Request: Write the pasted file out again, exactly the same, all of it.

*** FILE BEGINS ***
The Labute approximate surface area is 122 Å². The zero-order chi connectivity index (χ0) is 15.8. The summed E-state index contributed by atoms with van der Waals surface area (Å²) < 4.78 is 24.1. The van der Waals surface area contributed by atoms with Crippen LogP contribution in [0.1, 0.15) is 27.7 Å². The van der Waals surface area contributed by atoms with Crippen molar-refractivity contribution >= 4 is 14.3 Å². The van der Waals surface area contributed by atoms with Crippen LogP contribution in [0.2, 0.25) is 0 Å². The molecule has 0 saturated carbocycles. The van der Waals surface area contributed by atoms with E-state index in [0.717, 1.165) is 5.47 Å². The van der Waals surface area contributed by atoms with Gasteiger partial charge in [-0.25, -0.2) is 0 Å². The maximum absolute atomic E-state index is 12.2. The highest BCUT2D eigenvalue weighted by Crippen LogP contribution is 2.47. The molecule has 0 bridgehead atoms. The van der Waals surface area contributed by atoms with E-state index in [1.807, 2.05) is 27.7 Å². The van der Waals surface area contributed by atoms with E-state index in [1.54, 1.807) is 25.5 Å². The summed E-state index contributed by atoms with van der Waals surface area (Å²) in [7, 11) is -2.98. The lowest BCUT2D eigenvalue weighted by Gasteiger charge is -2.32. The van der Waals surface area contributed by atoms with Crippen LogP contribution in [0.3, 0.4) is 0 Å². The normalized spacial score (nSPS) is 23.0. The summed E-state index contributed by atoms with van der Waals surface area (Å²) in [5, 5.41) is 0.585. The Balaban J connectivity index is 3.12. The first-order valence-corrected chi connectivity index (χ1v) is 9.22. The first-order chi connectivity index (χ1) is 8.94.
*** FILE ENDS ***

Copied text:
The Labute approximate surface area is 122 Å². The zero-order chi connectivity index (χ0) is 15.8. The summed E-state index contributed by atoms with van der Waals surface area (Å²) < 4.78 is 24.1. The van der Waals surface area contributed by atoms with Crippen LogP contribution in [0.1, 0.15) is 27.7 Å². The van der Waals surface area contributed by atoms with Crippen molar-refractivity contribution >= 4 is 14.3 Å². The van der Waals surface area contributed by atoms with Crippen LogP contribution in [0.2, 0.25) is 0 Å². The molecule has 0 saturated carbocycles. The van der Waals surface area contributed by atoms with E-state index in [0.717, 1.165) is 5.47 Å². The van der Waals surface area contributed by atoms with Gasteiger partial charge in [-0.25, -0.2) is 0 Å². The maximum absolute atomic E-state index is 12.2. The highest BCUT2D eigenvalue weighted by Crippen LogP contribution is 2.47. The molecule has 0 bridgehead atoms. The van der Waals surface area contributed by atoms with E-state index in [1.807, 2.05) is 27.7 Å². The van der Waals surface area contributed by atoms with E-state index in [1.54, 1.807) is 25.5 Å². The summed E-state index contributed by atoms with van der Waals surface area (Å²) in [7, 11) is -2.98. The lowest BCUT2D eigenvalue weighted by Gasteiger charge is -2.32. The van der Waals surface area contributed by atoms with Crippen LogP contribution in [0.3, 0.4) is 0 Å². The normalized spacial score (nSPS) is 23.0. The summed E-state index contributed by atoms with van der Waals surface area (Å²) in [5, 5.41) is 0.585. The Balaban J connectivity index is 3.12. The first-order valence-corrected chi connectivity index (χ1v) is 9.22. The first-order chi connectivity index (χ1) is 8.94.